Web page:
Nasdaq, Others Planning New Options Exchanges

Terry Flanagan

The US options-exchange landscape, already plenty crowded, may expand by one-third by the end of the year.

Nasdaq OMX and International Securities Exchange plan to launch their third and second options exchanges, respectively, while Miami International Securities Exchange (Miax) is planning to roll out one of its own.

The imminent expansion of the field comes as options trading volume has declined by about 8% this year compared with year-earlier levels. While some market participants downplay the decline because the comparison is off 2011’s record levels, there is no assurance that the trend will reverse itself in the near future, especially given a still-tepid equity market. That would leave more options exchanges competing for less order flow.

For their part, the exchange companies rolling out options exchanges say their own offerings are differentiated enough to carve out market share.

Last week, Nasdaq said it would launch BX Options in June, to complement its existing PHLX and NOM venues. Whereas PHLX offers a traditional allocation model and NOM deploys price/time allocation, BX is geared for retail traders who need liquidity.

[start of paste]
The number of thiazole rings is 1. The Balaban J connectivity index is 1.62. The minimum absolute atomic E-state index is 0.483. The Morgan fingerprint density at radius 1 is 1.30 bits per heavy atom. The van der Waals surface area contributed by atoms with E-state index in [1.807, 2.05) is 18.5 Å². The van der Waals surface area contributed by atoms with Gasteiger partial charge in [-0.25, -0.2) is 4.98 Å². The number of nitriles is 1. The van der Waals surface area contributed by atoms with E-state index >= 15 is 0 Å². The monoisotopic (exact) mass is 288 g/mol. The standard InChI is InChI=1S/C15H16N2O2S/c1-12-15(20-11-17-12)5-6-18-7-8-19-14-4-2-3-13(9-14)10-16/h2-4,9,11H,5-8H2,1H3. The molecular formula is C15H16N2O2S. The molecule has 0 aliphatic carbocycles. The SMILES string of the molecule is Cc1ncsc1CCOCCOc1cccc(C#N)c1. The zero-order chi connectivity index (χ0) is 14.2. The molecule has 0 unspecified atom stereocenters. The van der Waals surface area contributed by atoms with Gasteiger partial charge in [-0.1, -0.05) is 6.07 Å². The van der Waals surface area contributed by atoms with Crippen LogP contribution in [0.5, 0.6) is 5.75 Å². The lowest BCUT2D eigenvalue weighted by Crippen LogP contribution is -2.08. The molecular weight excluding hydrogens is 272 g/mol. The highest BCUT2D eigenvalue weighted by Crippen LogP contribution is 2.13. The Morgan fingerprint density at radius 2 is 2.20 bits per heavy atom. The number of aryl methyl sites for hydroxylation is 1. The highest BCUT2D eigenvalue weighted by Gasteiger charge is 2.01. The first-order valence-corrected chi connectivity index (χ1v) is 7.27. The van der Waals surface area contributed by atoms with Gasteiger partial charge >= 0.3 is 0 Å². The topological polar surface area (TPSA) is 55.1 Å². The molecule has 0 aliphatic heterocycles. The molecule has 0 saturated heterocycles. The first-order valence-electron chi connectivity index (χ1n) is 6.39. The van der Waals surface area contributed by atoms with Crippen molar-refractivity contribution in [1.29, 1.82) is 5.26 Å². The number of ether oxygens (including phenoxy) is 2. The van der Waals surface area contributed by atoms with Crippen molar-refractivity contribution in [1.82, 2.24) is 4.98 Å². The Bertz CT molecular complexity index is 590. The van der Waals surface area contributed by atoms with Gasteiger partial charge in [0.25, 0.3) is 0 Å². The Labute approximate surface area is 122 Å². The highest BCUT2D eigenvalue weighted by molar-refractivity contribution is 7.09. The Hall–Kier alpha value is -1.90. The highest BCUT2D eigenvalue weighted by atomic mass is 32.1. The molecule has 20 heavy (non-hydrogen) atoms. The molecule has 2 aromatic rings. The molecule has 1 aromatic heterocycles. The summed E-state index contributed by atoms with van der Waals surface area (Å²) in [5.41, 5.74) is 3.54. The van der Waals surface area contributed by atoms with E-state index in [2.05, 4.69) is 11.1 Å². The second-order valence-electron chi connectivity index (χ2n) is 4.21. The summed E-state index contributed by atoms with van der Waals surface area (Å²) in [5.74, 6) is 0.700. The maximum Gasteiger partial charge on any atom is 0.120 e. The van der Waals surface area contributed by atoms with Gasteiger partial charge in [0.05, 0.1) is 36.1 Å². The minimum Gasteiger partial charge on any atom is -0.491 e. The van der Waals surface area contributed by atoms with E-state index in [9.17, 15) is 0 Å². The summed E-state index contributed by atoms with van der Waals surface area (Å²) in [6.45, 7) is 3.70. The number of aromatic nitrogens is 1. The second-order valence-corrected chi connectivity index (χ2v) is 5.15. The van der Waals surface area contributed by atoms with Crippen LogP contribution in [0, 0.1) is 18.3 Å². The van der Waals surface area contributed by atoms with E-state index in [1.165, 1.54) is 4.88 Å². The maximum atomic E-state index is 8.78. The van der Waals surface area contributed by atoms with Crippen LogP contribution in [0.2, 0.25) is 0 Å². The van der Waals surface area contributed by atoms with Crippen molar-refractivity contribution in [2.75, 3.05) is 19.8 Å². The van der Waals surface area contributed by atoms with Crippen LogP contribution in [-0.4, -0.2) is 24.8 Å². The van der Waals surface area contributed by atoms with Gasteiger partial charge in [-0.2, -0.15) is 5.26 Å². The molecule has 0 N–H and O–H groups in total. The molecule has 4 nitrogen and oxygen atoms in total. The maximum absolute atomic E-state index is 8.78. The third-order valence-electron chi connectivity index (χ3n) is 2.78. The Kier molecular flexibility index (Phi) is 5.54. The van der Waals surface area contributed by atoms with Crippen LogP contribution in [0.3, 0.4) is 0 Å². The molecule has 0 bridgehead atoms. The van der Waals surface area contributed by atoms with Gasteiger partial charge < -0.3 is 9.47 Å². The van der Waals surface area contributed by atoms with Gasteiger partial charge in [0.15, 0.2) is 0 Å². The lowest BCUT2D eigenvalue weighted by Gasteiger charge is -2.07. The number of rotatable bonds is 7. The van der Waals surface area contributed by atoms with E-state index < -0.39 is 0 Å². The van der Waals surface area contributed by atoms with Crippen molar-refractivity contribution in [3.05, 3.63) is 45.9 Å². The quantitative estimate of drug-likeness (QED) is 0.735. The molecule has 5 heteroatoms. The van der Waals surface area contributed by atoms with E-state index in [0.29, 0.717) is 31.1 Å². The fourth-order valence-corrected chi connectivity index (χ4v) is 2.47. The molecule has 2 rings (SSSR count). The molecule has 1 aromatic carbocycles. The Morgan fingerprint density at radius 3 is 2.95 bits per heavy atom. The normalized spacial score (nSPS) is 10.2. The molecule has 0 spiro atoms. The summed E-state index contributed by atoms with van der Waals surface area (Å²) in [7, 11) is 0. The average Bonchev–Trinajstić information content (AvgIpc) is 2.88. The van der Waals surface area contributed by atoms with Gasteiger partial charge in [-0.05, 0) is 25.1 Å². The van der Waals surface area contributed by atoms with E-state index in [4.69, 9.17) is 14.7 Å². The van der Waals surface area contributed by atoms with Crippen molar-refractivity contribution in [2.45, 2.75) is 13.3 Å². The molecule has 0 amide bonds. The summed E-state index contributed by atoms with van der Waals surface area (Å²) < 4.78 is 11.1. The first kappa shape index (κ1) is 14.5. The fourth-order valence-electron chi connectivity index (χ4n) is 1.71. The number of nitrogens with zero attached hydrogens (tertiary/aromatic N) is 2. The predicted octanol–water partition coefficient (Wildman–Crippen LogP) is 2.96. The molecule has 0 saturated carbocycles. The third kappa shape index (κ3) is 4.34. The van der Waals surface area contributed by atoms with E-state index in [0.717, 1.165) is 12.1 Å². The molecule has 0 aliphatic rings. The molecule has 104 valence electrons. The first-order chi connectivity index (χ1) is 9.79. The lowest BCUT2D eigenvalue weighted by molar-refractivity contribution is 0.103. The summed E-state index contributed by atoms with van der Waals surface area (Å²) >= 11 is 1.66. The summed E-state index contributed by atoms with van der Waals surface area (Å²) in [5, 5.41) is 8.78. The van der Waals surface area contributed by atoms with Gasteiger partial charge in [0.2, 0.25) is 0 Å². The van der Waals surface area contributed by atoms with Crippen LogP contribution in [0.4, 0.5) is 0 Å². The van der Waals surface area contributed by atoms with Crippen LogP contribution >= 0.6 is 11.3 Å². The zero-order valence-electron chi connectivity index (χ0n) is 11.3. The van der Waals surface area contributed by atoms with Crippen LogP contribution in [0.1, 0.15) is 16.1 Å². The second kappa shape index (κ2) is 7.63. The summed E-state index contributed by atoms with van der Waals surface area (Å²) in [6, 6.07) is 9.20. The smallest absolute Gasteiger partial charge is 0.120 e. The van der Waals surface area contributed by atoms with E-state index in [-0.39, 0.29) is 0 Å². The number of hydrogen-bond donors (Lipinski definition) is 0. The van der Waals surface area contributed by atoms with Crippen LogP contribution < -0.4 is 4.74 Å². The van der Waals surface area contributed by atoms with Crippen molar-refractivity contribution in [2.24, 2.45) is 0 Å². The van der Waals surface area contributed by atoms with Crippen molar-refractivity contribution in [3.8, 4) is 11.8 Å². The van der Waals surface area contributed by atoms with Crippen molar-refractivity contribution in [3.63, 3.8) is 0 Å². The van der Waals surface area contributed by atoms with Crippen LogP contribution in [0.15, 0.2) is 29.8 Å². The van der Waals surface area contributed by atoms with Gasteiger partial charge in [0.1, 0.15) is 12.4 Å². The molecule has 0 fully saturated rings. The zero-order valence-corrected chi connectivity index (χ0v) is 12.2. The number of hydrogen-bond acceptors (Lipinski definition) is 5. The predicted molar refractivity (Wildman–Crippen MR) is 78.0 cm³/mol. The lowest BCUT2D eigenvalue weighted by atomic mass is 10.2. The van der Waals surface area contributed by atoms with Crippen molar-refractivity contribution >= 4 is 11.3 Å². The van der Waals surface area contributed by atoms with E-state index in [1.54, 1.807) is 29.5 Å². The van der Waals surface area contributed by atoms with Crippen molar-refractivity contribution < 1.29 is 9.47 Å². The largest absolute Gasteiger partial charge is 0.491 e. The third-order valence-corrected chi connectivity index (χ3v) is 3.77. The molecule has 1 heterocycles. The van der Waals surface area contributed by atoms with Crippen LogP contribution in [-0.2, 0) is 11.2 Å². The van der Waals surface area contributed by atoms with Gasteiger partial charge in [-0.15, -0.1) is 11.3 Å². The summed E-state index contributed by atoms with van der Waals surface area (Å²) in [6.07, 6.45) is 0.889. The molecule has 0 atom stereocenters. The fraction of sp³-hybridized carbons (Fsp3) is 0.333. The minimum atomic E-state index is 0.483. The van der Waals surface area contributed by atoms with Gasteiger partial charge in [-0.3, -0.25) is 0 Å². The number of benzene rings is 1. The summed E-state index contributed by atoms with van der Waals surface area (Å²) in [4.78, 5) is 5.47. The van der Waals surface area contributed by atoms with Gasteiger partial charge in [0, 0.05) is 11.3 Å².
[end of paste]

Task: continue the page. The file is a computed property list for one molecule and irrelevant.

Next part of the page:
“We see an opportunity to provide a venue for customers to remove liquidity in all names, and get paid for removing liquidity,” Nasdaq OMX Head of U.S. Options told reporters on May 4 at the Options Industry Council conference in New Orleans.

Once BX launches, Nasdaq will be able to “give options to all types of customers,” Wittman said. “We’ve had a bit of a gap.”

The ISE and Miax exchanges are meant for launch later this year. At the start, market participants expect all three new exchanges to fight for a couple percentage points of market share, a level currently occupied by CBOE’s C2 exchange, Bats, and Boston Options Exchange.

In a separate presentation at the OIC conference, Nasdaq OMX Chief Executive Robert Greifeld suggested one way to reduce fragmentation in the options-trading landscape would be to pull the plug on an exchange that doesn’t attain some minimum market share after two or three years of existence.

To be sure, the options-exchange rubber band cannot expand forever, especially in a contracting market.  While each new exchange brings at least some nominal differentiation, it’s an open question whether the differentiation will be sufficient in the eyes of the market.

“There is more than enough capacity to meet the needs of traders now,” said Russ Chrusciel, division head for SunGard’s Valdi Options.

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